Wind Turbines may seem like a relatively new technology, but they’ve been around longer than you may think.
Mankind has been harnessing the power of the elements for hundreds of years – mostly with success.
The first recorded example of wind energy being used to drive a machine was in Alexandria in 70AD.
Even wind “power plants” are an ancient concept, the first being built to grind grain and draw in water in (what is now) Iran during the 7th Century.
From the German Crusaders of the 12th Century to the Dutch windmills of the 14th Century and the advanced turbines described in Croatia in 1595, wind power has always been fundamental to our advancement and technological development.
The first electricity-generating wind turbine was installed in the home of a Scottish academic in 1887 and a year later, the American inventor Charles F. Brush built the first automatically operated turbine in Cleveland.
It was 60 feet tall, weighed 4 tons and was powered by a 12kW generator. Electricity generation by wind turbines was seen as very cost effective by areas with scattered populations so it was popular in the US where.
By the time of World War 1, over 100,000 farm windmills were being produced each year.
The focus on fossil fuels – and then nuclear – meant that wind was always seen as a small-scale source of energy.
That was until the anti-nuclear protests of the 1970s prompted governments all over the world to think again and look at the possibilities that wind power could offer.
The first wind farm of five 20kW turbines opened on the Greek island of Kythnos in 1982.
National and international organisations, conferences, trials and funding schemes were established throughout the 1980s.
Denmark the forefront of the industry. Setting a target of 800-1,350 MW of wind energy by the year 2000, they built the largest wind farm in Europe (42 turbines) in 1990 and were the first to build an offshore facility of eleven turbines in Jutland.
The UK followed with its first farm in Cornwall in 1991, then Spain. France installed four 500 kW turbines in the Tramonte wind corridor in the Western Mediterranean.
By 1995, Europe’s wind capacity had overtaken that of the US and the industry was growing rapidly – even Iran, the world’s fifth-largest oil producer, ordered a wind farm in 1996.
1997 saw the international community recognise the importance of renewable energy. There were several global initiatives to establish targets and guidelines introduced.
The Kyoto Protocol aimed to reduce greenhouse gas emissions by 5% by 2012 and the European Union set the goal of doubling their share of renewable energy and using it to produce 22% of their electricity supply by 2010.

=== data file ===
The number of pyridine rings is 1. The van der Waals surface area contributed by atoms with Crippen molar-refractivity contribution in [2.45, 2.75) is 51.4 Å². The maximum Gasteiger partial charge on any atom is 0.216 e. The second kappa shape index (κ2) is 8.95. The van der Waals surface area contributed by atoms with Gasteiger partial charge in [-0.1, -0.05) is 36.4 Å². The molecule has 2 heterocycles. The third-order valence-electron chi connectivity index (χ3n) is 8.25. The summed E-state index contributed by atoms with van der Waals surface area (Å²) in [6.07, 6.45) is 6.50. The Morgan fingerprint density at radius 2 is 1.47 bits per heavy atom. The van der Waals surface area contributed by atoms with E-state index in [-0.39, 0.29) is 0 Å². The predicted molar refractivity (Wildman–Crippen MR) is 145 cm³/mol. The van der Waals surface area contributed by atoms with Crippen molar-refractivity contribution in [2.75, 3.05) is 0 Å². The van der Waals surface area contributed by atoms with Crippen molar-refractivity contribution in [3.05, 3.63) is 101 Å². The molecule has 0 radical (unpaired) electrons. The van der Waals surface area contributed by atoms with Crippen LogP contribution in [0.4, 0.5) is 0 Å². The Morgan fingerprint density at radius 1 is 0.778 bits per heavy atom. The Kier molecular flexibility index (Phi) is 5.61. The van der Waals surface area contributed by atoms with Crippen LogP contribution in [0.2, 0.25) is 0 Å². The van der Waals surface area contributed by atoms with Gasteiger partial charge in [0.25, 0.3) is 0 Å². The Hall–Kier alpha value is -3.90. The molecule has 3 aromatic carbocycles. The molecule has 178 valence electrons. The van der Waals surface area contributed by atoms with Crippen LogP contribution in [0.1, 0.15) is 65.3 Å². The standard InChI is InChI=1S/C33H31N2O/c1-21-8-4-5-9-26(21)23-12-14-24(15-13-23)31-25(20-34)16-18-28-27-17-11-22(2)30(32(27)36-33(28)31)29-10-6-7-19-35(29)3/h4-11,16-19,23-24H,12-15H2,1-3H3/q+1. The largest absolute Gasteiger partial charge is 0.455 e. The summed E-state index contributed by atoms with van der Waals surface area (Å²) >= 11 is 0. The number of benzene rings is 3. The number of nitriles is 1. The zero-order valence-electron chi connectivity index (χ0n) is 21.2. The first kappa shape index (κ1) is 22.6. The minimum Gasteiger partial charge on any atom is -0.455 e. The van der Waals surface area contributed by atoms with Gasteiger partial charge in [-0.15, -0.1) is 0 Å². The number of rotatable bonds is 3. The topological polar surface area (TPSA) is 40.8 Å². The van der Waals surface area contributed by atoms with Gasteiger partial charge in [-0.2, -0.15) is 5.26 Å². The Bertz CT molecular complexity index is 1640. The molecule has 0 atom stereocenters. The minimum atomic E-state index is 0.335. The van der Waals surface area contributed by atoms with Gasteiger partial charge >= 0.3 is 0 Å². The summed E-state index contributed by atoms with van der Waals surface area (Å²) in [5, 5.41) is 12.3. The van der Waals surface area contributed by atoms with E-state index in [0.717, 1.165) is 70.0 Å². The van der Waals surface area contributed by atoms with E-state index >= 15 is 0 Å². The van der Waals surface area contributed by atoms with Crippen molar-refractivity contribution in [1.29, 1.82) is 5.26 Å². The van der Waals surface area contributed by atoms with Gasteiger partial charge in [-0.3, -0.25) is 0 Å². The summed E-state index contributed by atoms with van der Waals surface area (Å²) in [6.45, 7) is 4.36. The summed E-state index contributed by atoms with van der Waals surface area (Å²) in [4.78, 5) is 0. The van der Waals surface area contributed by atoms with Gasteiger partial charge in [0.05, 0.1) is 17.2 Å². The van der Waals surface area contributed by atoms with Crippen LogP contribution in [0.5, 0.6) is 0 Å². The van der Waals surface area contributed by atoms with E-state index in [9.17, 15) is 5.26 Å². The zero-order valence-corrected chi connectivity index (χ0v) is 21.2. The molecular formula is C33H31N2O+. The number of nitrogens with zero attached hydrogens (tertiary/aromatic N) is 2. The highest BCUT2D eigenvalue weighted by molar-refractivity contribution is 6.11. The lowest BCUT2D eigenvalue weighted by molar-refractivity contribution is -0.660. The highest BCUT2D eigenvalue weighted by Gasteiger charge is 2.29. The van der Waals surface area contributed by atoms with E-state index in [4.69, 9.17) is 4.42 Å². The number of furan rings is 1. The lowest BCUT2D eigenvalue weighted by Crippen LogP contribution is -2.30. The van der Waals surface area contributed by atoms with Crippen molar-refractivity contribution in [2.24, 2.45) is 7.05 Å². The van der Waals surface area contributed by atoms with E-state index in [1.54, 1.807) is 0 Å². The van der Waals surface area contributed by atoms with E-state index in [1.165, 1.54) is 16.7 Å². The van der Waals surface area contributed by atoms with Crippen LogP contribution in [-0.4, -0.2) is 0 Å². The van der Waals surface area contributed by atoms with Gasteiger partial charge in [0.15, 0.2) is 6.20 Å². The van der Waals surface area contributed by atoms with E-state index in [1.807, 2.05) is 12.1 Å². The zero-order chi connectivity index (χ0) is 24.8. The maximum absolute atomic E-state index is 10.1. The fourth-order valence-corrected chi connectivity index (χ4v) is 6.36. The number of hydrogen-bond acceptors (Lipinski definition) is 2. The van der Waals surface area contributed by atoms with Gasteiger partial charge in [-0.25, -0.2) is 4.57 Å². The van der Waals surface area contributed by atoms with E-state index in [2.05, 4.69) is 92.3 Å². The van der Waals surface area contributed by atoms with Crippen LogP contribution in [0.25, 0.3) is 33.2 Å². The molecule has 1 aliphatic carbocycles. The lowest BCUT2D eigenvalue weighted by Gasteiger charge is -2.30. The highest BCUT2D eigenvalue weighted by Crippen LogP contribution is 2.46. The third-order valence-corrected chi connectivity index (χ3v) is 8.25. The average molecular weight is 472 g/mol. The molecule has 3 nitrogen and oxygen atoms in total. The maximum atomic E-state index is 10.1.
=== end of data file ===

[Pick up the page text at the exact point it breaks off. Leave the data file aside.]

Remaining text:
World wind capacity moved past 10,000 MW in 1998.
In 2000, Denmark installed the first large-scale offshore wind farm in Middelgrunden. The UK’s facility opened in North Holye three years later.
Blades now being produced were 61.5m long and, in 2005, the Global Wind Energy Council formed with members from more than 50 countries.
Tax Credits and Incentives were introduced across the world to encourage the boom in the wind industry which, by 2007, overtook fuel oil to become the fifth largest form of power generation.
Wind power was now providing 2% of worldwide electricity and Europe accounted for 48% of the world’s capacity.
After the European Parliament’s energy committee agreed to dedicate €565 million to offshore wind projects in 2009, Hywind, the world’s first full-scale floating wind turbine started operations in the North Sea.
The UK government identified nine areas for windfarm developments around Britain’s coast that would produce a capacity ten times greater than Europe’s existing offshore wind energy.
In the wake of the Fukushima nuclear power plant disaster in 2011, wind power became even more significant.
Germany announced plans to shut down all nuclear plants by 2022 and double the country’s share of renewable energies.
For the first time, the European Parliament voted to create a dedicated budget for wind energy research and development.
In 2012, the world’s largest offshore wind farm opened off the coast of Cumbria in the UK.
It cost £1bn, generated 367MW of electricity and covered an area equal to 20,000 football pitches.
The EU reached its 100GW milestone and wind became more widespread than nuclear to become the world’s fourth largest form of power capacity with more new facilities than gas and coal combined.
China overtook Europe for cumulative wind installations in 2016 and an EU Commission reported that onshore wind was now cheaper than coal, gas and nuclear.
Finally, on 22nd February 2017, Denmark became the first country to use wind to generate its entire power demand.
The industry continues to grow today. However, this also brings many new challenges.
Blades, for example, are susceptible to damage over time and can gradually wear out. They’re subject to bird strikes, lightning strikes and surface erosion from rain, hail, ice and insects – deterioration can cause reduced energy production in the early stages and complete collapse if left unnoticed.
Constant inspection and maintenance of turbines are essential, and it falls to new technological advances, such as the use of drones, to fulfil these essential tasks effectively.
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